Lenders must tell you what the APR is before you sign a credit agreement.
If you have a card at a special introductory rate (for example a balance transfer credit card at 0% for 28 months), you won’t pay the APR during this time. And if you pay your credit card off in full every month, you won’t pay the APR either.
Read more about how interest rates work.
Most credit cards come with a ‘variable APR’, which means that the interest lenders charge on borrowing (ie the outstanding balance on a credit card) can go up or down, depending on market fluctuations. Your lender will have to tell you if they plan to change your credit card APR.
You can get also 'fixed APR' cards, where lenders guarantee that they won’t raise or lower the rate for a fixed period of time, although these are less common and are usually have higher interest rates.
Read more about how interest rates work.
Credit scoring is a process used by credit card companies and other lenders to decide whether or not they want to lend to you. This process is largely based on information they get from the credit reference agencies – Equifax, Experian and TransUnion – who hold information about your credit history. They will also use data from your application form, and information from any accounts you've had with that financial firm in the past.
Broadly, it means that if you’ve a history of repaying debts in full and on time, you’ll have a better chance of getting accepted than if you’ve a history of missed payments.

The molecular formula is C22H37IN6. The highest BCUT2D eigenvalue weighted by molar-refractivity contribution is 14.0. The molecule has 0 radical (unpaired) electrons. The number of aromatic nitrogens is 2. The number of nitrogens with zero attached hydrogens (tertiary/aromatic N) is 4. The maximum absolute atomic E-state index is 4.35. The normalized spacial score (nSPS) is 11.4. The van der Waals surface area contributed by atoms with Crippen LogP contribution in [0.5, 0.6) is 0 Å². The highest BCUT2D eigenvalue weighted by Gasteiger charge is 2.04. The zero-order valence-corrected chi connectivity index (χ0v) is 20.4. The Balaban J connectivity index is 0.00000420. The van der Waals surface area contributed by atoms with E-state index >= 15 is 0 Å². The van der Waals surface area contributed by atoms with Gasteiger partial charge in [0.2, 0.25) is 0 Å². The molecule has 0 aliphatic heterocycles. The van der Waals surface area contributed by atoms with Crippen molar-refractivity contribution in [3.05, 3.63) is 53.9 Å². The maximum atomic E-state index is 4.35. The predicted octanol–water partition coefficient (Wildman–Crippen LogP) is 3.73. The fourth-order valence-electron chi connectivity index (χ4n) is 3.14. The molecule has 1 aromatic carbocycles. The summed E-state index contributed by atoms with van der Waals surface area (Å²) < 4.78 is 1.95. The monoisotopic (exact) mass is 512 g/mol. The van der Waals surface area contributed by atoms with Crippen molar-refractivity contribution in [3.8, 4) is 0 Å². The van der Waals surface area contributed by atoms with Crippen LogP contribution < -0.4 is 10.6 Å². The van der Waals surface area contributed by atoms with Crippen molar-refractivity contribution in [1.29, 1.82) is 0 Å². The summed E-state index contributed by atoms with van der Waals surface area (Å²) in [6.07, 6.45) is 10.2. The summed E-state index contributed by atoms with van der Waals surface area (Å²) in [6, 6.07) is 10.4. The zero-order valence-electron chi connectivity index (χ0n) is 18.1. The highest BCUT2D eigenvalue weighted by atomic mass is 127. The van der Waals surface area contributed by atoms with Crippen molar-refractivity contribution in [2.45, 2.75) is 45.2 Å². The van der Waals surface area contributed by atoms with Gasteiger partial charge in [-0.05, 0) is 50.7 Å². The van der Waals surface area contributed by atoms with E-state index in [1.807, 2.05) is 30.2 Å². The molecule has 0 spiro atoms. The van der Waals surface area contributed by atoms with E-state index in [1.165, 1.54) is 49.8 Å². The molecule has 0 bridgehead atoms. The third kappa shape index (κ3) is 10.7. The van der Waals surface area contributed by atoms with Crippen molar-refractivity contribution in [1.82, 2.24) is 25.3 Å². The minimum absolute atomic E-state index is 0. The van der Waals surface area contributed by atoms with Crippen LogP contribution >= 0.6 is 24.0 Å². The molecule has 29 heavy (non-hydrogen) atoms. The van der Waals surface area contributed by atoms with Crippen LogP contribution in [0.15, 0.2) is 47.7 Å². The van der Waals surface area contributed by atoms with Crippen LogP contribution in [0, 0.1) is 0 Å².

Having a bad credit score usually means you've not managed credit well in the past (or that you've had very little credit before).
It could be that you have a history of missing payments, for example. And this is likely to mean your chances of getting approved for a credit card are low.
And if you've no credit history at all – perhaps you’ve never borrowed – you could also find it difficult to get approved, as lenders will have no idea whether or not you’ll pay them back. It's like someone you don't know asking to borrow cash.
There are ways to improve your credit history, or build it from scratch. Read more on how to boost your creditworthiness.
If you miss a repayment, or don't make the minimum payment amount on your credit card bill each month, you'll typically be charged a late payment fee of around £10, and it will be marked on your credit file for up to six years. This could mean your ability to get credit in future takes a hit.
You could get rejected for a credit card for a number of reasons – it’s a murky business as lenders are not required to tell you why they've decided to turn you down. It could be down to you having a bad credit history, or if they think you'll be risky to lend to.
Unfortunately, if you're rejected for a credit card this will usually have an impact on your credit score – especially if you make multiple applications in a short space of time. That’s why we suggest using our credit card eligibility checker to check your chances of being accepted for a wide array of credit cards, without endangering your credit score.
Although in the UK you can't technically get a joint credit card, you can usually opt to have additional cardholders linked to your credit card account (most often a relative or family member). But as the main cardholder, you'll remain solely responsible for the debt, regardless of who's done the spending.
So think carefully before adding any additional cardholders. If they go on a spending spree, even without your permission, you'll be the one responsible for making the payments and clearing the balance.
You can find out more in joint credit cards explained.